Tuesday, April 5, 2016

Moonshadow’s Day 6 Passage Report

1900 zulu, April 5, 2016
10 deg. 30.3 minutes North
119 deg. 04.1 minutes West
Wind 20 knots at 035 mag. (NE)
Sea conditions 8' north swell with 2-3' wind waves
Sky overcast, we had light rain last night
1900 zulu 24 hour distance covered: 186 nautical miles
Total distance from La Cruz: 1060 nautical miles
Distance remaining: 1694 nautical miles

We are contemplating adding a bruise count to the stats above. We mentioned the rolling in an earlier post, but man, we are rolling. John remembers rolling on his previous Marquesas passage back in 1971, but that was on a big tug boat with no sails to steady things. We never thought we would experience this much rolling on a big sailboat. And these are sneaky bastard rolls. Things settle down and you forget about the rolling then wham: a series of 6-8 rolls each further than the last until we're rolling from rail to rail. You look at the waves which are essentially from the stern and can see no reason for all this rolling. While pondering this your body is being thrown across the boat, usually into something hard, like a corner of the interior cabinetry. Ouch! Before you can pick yourself up off of the deck that glass of water you just set down lands in your lap. Then you put your hand right into a pile of chips that followed basically the same trajectory as you and the drink.

Speaking of stats, we are now further west than at any time in our four years cruising Moonshadow. Then tomorrow, we'll be further south, our previous low point being about 9 degrees North latitude in Panama's Las Perlas Islands. By then, we'll also have eclipsed 18,000 miles traveled.

Since yesterday afternoon we have been skirting along the NorthWest edge of an area of squalls thunderstorms and rain. As we are just outside of the area, so all we have seen is solid overcast with rain overnight. The wind has increased as have the seas so we're moving along nicely through a combination of sailing faster and a bit of surfing. Glad to see our 24 hour distance total over 180 miles again. All this under jib alone. We've been happy not to carry our mainsail because this rolling is very hard on both the sail and the boom, blocks and sheets. With the severe rolling the mainsail inverts from concave to convex with a snap that has an ear splitting noise and the potential to break the battens, pull out D-rings and break stitching. We have likewise opted not to carry our spinnaker in the violent rolling because it is lighter and considerably more susceptible to damage than the mainsail, plus it can easily be wrapped around the headstay in such rolling conditions.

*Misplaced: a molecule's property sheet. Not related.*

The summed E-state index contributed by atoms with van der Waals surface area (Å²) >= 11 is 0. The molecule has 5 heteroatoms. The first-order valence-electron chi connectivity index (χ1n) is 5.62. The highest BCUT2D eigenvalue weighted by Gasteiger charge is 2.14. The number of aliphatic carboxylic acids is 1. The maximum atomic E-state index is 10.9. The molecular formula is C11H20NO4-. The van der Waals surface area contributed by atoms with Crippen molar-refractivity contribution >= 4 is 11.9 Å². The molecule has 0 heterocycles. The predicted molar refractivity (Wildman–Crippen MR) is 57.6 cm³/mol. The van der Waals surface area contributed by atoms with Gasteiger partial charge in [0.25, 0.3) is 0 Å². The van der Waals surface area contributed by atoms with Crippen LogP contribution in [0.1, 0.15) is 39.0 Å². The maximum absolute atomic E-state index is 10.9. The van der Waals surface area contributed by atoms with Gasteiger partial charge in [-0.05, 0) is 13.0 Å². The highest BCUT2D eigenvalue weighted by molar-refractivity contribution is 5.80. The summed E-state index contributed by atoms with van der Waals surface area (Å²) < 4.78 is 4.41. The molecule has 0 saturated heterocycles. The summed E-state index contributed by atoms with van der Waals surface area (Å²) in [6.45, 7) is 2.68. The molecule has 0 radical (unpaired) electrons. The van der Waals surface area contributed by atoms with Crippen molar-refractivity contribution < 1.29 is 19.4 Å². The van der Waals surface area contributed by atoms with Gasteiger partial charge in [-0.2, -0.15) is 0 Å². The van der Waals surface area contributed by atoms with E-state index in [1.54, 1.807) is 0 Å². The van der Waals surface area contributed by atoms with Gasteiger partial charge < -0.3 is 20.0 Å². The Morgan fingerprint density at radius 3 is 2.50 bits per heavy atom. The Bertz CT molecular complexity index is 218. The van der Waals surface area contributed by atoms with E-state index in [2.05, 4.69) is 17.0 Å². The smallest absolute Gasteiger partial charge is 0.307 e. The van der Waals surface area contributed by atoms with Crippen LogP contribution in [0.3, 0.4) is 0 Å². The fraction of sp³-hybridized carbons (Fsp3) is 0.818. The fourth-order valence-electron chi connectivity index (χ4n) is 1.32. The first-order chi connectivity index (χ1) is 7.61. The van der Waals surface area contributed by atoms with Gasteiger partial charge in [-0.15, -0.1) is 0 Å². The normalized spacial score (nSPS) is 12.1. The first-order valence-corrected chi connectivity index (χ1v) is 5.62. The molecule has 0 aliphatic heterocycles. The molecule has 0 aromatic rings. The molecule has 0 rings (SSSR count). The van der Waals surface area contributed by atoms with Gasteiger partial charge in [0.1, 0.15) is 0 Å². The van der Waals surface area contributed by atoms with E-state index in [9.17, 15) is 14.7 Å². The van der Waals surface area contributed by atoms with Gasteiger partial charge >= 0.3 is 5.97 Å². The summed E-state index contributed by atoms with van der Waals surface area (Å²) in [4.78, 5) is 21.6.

Forgive the repetition, but it has to be said: We love getting your emails!

That's all for now. All is well aboard Moonshadow!

Cheers,

John and Deb Rogers
SV Moonshadow
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2 comments:

Robert Gentry said...

John,
Truly enjoying your rich description of sailing life. All foreign to me but so cool. Thank you for the window on adventure. Cheers from Southern Oregon, we are experiencing an early spring, beautiful weather after a blessedly wet winter.
Bob (Gentry, MD)

Robert Cook said...

Hey all aboard Moonshadow, we are loving your blog posts but, have you hugged your weather router lately? Cheers, Bob

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